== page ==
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Blogpage D. (12/29/16) PREFACE: THE WAY WE WERE

Can it be that it was all so simple then
Or has time rewritten every line?
And if we had the chance to do it all again
Tell me, Would we? Could we?

Memories may be beautiful and yet
What's too painful to remember
We simply choose to forget.
So it's the laughter we will remember
Whenever we remember
The Way We Were...

Truth be told, as much as I like this song and as much as it has had its lilting, long-term influence over my consciousness, the words don’t quite get it straight. True, it wasn’t all so simple then, but for me time has definitely not rewritten every line. It is not just laughter I remember whenever I remember The Way We Were. Much more, I remember the tears and the struggle; they are not too painful to remember and they are just too important to forget. Whenever I remember The Way We Were, I remember oh so many stories. And I believe it’s not too late to retell them, to write about them and pass them forward to help others to not forget. It’s those memories I want to share a little bit about in these vignettes. I invite you to remember with me.

Just to start the memory ball rolling, I think it even makes a difference who you remember singing the song. Which do you remember: Barbara Streisand or Gladys Knight and the Pips? I have loved Barbara’s singing over the years very much, but Gladys is the one who does this song for me - for some obvious and some not very obvious reasons - which I may or may not get around to explaining in the following pages. Either way, this song and her singing make my head explode with memories.

So, what do I remember whenever I start remembering The Way We Were? For me, the old days began in the 1950’s - the days of hand-cranked mimeograph machines, dial telephones and non-electric typewriters. They were naïve and innocent days, days of let’s pretend about reality, particularly in our private white world. Even the way we talked was a way to disguise our true feelings. Like, you would say shoot when you meant shit, and dang for damn. And you wouldn’t explicitly refer to sex or race in any terms but heterosexual and white; nor mention privileges and inequalities that delineated “our people” from “other people”- except in snickering unmixed company - because everyone was up front nice and almost everyone pretended to be so.

That was just before all hell broke loose - the explosive moment of reality change that came about almost simultaneously with the decade-change from 1959 to 1960. Well, to be more accurate, it actually started before then, but we pretended otherwise, until there came the moment when we couldn’t pretend any longer. Suddenly, the new and uncontrollable decade was before us. Sex became public and permissive. Black, red and brown people started doing what they wanted to do without asking whites for permission.  The world was changed, not only be the Civil Rights Movement, but all those other movements – for peace, for gender equality for gay and lesbian rights, and the list goes on.

For me too, it was a time of personal transformation. The previous decade’s seminary socialization had made me into a sickeningly-sweet, self-righteous pious pastor perpetuating a Gospel of individualism and personal piety. The 1960’s hit the erase button on all that. In its place, I learned a completely new understanding of how the Gospel plays out in the real world of struggle against racism and other forms of injustice and oppression. I was reborn, brought kicking and screaming into a world I was at first terribly afraid of and thought I didn’t want to and wasn’t prepared to participate in. But when I finally got there, it was like coming home. Suddenly, it all began to make sense. And I have never turned back.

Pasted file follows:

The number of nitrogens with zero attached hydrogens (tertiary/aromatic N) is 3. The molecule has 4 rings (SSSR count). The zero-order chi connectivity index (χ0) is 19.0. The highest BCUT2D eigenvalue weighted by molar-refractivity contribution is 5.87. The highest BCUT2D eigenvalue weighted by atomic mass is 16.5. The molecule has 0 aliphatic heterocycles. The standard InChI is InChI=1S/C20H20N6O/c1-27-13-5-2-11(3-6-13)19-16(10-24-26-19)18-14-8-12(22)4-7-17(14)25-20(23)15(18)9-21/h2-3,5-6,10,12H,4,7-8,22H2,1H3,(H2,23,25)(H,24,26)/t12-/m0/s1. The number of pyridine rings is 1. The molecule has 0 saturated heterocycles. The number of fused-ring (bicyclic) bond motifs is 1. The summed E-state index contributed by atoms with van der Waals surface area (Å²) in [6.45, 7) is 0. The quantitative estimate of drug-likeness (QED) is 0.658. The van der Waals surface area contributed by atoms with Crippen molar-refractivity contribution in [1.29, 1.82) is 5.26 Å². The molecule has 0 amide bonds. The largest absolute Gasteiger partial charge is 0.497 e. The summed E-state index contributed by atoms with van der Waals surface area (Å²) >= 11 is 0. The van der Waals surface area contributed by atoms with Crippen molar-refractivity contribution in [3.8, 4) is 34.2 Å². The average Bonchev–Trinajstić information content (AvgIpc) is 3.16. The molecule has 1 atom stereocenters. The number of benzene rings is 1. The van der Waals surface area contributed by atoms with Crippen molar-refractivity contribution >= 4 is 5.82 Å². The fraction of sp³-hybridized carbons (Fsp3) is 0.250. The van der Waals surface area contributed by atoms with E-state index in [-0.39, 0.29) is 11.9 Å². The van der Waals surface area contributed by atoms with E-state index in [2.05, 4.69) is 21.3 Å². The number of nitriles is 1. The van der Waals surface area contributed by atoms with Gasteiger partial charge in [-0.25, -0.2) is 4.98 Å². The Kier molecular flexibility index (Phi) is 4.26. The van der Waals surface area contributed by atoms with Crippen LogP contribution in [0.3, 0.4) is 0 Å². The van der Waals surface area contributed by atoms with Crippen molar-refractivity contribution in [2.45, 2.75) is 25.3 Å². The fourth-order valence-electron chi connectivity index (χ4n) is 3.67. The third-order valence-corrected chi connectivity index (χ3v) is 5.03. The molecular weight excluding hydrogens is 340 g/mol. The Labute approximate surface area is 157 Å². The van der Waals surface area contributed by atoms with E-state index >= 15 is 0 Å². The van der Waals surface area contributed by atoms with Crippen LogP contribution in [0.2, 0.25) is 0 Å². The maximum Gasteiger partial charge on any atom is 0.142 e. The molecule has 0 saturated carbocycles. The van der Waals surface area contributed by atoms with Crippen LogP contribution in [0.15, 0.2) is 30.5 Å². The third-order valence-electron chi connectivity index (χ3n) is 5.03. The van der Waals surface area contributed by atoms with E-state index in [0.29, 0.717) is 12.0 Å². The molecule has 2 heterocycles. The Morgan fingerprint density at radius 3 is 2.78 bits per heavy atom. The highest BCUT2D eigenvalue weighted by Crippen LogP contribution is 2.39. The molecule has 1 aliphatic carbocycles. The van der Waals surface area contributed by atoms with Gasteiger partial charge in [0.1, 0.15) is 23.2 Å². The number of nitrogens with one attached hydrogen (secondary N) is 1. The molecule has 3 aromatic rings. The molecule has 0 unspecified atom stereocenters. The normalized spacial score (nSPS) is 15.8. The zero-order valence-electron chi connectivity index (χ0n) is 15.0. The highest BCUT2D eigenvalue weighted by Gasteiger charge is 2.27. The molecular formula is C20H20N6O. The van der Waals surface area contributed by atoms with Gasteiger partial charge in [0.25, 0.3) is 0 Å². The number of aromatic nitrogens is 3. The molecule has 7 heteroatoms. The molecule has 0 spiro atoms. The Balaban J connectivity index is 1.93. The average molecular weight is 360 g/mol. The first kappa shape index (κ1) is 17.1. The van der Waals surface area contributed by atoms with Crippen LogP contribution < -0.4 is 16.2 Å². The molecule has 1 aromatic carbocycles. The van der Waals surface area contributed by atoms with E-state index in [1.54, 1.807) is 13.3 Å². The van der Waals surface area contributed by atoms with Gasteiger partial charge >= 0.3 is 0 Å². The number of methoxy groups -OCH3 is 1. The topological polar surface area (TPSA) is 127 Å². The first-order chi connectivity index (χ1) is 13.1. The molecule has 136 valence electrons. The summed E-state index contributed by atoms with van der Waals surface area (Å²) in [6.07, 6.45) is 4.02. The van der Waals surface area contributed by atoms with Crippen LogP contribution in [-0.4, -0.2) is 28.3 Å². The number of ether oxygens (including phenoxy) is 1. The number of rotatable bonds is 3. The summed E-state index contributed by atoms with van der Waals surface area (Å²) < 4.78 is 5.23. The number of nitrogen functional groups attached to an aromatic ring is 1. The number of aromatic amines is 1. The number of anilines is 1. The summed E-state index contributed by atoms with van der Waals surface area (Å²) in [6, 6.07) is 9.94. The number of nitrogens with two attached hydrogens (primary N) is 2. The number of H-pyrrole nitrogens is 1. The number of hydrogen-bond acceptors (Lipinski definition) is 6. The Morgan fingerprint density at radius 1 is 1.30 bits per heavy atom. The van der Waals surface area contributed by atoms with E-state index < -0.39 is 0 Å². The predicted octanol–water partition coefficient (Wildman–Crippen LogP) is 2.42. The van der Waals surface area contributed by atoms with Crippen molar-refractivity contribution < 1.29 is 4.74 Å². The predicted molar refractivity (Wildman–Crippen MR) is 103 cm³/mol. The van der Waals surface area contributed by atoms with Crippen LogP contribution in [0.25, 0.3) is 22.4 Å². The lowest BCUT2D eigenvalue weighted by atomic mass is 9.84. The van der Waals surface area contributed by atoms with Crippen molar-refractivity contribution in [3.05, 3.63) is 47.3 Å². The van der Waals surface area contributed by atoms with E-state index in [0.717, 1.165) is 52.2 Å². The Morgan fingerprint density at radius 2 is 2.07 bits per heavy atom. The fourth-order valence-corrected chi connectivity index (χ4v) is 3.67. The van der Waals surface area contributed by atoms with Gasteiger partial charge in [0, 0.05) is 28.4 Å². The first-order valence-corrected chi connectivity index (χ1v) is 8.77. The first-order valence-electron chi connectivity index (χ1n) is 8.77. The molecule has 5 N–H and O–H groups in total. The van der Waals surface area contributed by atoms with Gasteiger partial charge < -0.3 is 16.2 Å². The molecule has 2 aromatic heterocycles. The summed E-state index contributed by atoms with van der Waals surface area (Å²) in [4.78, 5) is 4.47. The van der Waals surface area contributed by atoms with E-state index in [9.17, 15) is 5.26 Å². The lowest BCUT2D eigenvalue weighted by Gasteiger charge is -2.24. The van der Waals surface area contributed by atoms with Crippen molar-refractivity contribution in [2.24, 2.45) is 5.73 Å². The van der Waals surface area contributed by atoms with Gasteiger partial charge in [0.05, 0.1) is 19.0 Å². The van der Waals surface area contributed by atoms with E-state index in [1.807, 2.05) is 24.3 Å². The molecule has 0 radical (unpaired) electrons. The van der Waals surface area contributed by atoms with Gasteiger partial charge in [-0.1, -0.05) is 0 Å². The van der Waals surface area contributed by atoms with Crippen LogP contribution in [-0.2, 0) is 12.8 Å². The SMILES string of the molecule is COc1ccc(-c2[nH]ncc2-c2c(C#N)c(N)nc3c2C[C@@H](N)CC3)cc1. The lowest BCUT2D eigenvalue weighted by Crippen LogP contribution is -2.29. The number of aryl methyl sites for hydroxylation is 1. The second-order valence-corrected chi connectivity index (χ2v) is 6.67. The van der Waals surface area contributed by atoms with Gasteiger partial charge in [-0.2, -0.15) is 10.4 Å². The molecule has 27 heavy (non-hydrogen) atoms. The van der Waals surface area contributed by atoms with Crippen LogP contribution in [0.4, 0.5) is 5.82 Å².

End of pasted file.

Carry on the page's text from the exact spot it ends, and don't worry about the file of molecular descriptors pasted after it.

So, my story about the good old days is actually about the good new days. It’s a story about a wild ride on a pair of horses named Justice and Liberation, a story about the incredibly important announcement made by Jesus in his first sermon, declaring good news for the poor, release for the imprisoned, and freedom for the oppressed. It’s a story about discovering a world that had been hidden from me, but was now releasing me, encouraging me, challenging me to be and do what a minister is called to be and do.

My stories – Places Where I’ve Done Time – mostly take place in the United States. They are tales about organizing and marching and demonstrating, about learning and teaching, preaching and pastoring, from the East Coast to the West Coast with many stops in-between. But all this domestic activity took place in a global context. Thus, while these narratives are mostly about struggling for justice in the United States, they are also about doing time in Europe, Central and South America, and Africa. The part of the world that’s missing from that list is Asia. I haven’t yet done much time there, but there’s still time for more adventure.

The Way We Were has receded and become The Way We Are. The age of hand-cranked mimeograph machines, dial telephones and non-electric typewriters has magically turned itself into an age of laser printers, cell phones and computers. But the ways in which we still keep hurting each other and still try to stop hurting each other, the ways in which we are still working on becoming human beings – that’s the real story, no matter how sophisticated the equipment we use for telling it. So, join me if you can and will. I’m certain you can match my stories with equally important stories about yourself, because The Way We Were is for all of us about Places Where We’ve Done Time.